By: Mark Peters
Modern technology and profitability rely primarily on Ops so, despite advocating DevSecOps practices, sensible individuals realize successful businesses are all about Ops. Upset yet? Understanding how to balance Dev, Sec, and Ops for your organization should matter to all professionals and this article emphasizes balance from ops. Development (Dev) creates competitiveness but without ops nothing reaches the customer. Security (Sec) manages compliance but without ops and dev, no products exist to become secure or compliant. DevSecOps creates a complex ecosphere where interactions rotate around dependency. Ops generates monthly cash flow and customer interactions; how can it not be central to an organization? Achieving balance is difficult. Successful DevSecOps does not create equality between tasks rather offers systemic understanding of flow, The First Way. Organizations concentrating only on Ops are likely failing to achieve DevSecOps success. Practitioners should specialize at identifying how Dev, Sec and Ops interact through balancing flows for improved feedback and improvement.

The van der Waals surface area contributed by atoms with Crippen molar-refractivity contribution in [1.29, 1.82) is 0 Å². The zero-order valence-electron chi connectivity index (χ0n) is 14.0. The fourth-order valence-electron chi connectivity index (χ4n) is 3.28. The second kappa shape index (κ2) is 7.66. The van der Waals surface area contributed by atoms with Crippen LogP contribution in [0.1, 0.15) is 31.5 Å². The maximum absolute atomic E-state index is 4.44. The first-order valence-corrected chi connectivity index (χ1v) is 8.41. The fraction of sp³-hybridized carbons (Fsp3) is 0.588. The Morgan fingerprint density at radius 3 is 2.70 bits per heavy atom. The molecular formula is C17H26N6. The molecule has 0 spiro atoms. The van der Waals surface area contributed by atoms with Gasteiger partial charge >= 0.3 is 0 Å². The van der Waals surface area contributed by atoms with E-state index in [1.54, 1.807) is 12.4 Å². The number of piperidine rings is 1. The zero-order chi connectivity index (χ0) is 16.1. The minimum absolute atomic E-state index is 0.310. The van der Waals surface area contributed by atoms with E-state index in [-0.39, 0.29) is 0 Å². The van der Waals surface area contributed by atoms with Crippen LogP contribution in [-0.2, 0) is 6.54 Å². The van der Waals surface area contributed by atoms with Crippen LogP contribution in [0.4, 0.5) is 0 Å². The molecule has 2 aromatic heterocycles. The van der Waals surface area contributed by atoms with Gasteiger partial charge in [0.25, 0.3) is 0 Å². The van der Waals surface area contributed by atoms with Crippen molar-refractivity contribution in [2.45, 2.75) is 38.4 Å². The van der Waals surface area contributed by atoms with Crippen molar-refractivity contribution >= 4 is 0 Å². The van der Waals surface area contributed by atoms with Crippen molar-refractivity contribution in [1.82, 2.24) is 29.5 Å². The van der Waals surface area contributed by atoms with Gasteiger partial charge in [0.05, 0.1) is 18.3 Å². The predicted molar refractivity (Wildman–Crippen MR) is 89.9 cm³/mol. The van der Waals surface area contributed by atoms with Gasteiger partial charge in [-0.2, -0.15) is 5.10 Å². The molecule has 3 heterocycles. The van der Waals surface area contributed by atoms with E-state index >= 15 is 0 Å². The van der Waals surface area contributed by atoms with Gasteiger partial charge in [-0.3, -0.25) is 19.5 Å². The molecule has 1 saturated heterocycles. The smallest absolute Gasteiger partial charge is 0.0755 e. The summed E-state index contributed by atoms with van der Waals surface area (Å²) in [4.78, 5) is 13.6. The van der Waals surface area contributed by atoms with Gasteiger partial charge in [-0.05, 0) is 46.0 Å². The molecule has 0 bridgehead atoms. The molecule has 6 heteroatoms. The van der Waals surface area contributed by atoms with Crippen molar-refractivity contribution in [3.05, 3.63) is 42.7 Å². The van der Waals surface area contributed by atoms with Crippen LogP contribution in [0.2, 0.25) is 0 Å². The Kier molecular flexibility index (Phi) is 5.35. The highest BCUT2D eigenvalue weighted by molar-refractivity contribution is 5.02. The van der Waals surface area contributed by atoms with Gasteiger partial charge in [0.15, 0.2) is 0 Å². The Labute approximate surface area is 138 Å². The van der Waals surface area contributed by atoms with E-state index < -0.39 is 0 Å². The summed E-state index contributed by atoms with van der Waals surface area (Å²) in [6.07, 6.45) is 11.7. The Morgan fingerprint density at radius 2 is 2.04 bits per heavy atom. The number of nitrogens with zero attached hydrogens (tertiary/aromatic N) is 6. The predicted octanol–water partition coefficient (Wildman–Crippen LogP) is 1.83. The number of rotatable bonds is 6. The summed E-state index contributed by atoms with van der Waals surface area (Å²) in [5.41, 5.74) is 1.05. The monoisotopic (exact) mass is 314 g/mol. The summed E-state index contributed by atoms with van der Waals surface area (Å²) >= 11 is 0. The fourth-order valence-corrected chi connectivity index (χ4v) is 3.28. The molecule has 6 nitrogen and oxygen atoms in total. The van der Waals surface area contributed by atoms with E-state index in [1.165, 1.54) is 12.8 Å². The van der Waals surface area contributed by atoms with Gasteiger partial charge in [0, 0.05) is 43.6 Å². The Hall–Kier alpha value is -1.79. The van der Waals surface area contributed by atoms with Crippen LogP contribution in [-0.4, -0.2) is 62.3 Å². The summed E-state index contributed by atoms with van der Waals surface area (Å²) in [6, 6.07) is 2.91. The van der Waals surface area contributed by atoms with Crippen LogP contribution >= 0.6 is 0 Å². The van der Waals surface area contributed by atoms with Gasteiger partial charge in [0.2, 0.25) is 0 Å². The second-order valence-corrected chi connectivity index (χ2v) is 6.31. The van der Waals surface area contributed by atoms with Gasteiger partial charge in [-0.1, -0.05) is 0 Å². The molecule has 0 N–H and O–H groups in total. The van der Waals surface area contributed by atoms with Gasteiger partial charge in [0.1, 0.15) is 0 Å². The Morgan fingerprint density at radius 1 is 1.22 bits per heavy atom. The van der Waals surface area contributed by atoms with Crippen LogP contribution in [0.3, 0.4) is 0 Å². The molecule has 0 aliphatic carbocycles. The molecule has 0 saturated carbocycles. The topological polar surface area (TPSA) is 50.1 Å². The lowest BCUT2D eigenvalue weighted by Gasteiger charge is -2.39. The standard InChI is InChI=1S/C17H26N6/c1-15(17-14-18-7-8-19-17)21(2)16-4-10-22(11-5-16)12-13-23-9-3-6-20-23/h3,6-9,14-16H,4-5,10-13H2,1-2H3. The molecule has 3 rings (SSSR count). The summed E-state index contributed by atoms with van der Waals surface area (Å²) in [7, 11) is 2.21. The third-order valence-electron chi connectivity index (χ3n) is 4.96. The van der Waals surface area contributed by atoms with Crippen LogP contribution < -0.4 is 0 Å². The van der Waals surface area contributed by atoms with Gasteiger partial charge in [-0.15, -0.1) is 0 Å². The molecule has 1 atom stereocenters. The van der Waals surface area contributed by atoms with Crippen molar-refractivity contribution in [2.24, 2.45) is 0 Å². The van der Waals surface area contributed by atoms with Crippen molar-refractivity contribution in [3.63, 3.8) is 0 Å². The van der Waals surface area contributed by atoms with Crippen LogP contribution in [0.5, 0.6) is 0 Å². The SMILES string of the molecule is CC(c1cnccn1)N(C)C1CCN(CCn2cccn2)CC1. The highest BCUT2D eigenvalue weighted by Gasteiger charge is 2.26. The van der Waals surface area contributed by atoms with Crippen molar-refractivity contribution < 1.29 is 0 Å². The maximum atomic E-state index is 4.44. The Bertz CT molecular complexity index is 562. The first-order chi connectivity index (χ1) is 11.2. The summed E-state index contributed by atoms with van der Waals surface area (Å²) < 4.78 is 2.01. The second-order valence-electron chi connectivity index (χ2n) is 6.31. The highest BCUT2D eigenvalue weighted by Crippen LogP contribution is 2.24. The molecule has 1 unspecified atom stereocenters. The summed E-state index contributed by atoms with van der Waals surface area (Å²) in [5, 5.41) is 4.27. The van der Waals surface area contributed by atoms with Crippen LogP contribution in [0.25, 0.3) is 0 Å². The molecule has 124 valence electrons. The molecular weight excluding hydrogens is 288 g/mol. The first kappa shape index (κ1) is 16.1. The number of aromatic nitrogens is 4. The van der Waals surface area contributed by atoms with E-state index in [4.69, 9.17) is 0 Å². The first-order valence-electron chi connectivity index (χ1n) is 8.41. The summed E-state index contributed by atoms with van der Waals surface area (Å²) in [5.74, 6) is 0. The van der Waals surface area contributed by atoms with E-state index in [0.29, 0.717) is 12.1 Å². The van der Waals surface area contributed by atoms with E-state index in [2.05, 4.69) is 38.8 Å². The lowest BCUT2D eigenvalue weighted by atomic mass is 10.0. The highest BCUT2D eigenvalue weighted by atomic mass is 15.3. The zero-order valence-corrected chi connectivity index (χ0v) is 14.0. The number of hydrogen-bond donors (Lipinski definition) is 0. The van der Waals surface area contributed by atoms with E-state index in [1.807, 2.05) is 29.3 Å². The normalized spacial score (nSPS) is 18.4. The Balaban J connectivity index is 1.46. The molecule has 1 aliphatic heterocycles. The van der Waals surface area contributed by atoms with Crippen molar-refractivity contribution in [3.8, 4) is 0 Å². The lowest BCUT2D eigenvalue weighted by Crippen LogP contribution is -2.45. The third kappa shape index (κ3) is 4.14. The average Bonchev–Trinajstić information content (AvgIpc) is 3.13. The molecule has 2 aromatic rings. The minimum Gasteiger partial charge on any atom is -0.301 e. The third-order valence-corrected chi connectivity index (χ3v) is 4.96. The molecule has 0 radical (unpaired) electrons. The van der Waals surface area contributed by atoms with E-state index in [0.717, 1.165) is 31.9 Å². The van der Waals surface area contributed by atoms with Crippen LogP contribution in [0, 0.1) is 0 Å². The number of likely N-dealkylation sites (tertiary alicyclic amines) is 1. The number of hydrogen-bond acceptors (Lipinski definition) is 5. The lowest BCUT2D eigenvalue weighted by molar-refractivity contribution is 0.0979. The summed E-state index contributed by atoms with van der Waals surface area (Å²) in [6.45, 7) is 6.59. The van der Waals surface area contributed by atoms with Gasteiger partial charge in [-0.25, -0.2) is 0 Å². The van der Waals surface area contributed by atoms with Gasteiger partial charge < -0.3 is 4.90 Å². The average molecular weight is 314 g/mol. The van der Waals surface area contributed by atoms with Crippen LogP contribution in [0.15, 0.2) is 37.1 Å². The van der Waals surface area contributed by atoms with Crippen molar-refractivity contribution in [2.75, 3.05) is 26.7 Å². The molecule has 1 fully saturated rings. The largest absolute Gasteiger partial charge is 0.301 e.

Taking a step back, Dev, Sec and Ops balance precariously; a Venn diagram highlighting personal preferences, functional interactions, and corporate guardrails. Analytically, each interaction receives a distinct label. Simple relationships show static inputs producing consistent results; if one has two apples, and one adds two apples, one has four apples. Complicated factors include more variables, when one buys two more apples, user money cannot be spent again while a store gains money and loses inventory which affects subsequent sales. More issues, but still relatively streamlined. Complex issues are the Gordian knot, a yarn ball where pulling on one string affects multiple strings in multiple ways not determinable initially. These three values help determine whether balance factors are dependent, independent, interdependent.